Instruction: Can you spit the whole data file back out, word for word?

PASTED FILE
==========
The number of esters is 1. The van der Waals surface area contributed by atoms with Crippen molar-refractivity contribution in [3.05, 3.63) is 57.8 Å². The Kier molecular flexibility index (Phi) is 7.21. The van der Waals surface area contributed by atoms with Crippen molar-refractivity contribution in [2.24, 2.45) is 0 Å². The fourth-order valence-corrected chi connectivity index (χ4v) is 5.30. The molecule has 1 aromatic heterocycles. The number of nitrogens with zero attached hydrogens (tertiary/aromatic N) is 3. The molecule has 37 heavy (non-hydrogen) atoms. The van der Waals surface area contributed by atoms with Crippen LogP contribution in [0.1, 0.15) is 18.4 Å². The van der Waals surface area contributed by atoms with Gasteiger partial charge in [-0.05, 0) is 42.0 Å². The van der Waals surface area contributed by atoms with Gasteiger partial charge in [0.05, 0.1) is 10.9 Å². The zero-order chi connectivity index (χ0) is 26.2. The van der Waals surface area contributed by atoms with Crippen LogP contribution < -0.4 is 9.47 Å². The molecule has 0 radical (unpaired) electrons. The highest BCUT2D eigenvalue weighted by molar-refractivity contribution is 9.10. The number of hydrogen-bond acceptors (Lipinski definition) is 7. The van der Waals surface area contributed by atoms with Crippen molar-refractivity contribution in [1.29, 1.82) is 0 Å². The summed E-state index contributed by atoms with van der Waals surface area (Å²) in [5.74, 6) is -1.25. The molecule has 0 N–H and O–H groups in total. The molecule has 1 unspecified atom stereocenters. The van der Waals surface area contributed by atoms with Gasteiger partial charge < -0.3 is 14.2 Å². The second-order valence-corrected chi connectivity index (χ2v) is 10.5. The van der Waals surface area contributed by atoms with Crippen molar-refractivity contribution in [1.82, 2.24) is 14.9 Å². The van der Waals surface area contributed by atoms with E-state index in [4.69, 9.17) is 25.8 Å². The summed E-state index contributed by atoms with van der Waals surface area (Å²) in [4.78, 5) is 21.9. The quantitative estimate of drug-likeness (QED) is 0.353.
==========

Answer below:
The number of esters is 1. The van der Waals surface area contributed by atoms with Crippen molar-refractivity contribution in [3.05, 3.63) is 57.8 Å². The Kier molecular flexibility index (Phi) is 7.21. The van der Waals surface area contributed by atoms with Crippen molar-refractivity contribution in [2.24, 2.45) is 0 Å². The fourth-order valence-corrected chi connectivity index (χ4v) is 5.30. The molecule has 1 aromatic heterocycles. The number of nitrogens with zero attached hydrogens (tertiary/aromatic N) is 3. The molecule has 37 heavy (non-hydrogen) atoms. The van der Waals surface area contributed by atoms with Crippen LogP contribution in [0.1, 0.15) is 18.4 Å². The van der Waals surface area contributed by atoms with Gasteiger partial charge in [-0.05, 0) is 42.0 Å². The van der Waals surface area contributed by atoms with Gasteiger partial charge in [0.05, 0.1) is 10.9 Å². The zero-order chi connectivity index (χ0) is 26.2. The van der Waals surface area contributed by atoms with Crippen LogP contribution < -0.4 is 9.47 Å². The molecule has 0 radical (unpaired) electrons. The highest BCUT2D eigenvalue weighted by molar-refractivity contribution is 9.10. The number of hydrogen-bond acceptors (Lipinski definition) is 7. The van der Waals surface area contributed by atoms with Crippen molar-refractivity contribution in [1.29, 1.82) is 0 Å². The summed E-state index contributed by atoms with van der Waals surface area (Å²) in [5.74, 6) is -1.25. The molecule has 0 N–H and O–H groups in total. The molecule has 1 unspecified atom stereocenters. The van der Waals surface area contributed by atoms with Gasteiger partial charge < -0.3 is 14.2 Å². The second-order valence-corrected chi connectivity index (χ2v) is 10.5. The van der Waals surface area contributed by atoms with Crippen molar-refractivity contribution in [1.82, 2.24) is 14.9 Å². The van der Waals surface area contributed by atoms with E-state index in [4.69, 9.17) is 25.8 Å². The summed E-state index contributed by atoms with van der Waals surface area (Å²) in [4.78, 5) is 21.9. The quantitative estimate of drug-likeness (QED) is 0.353.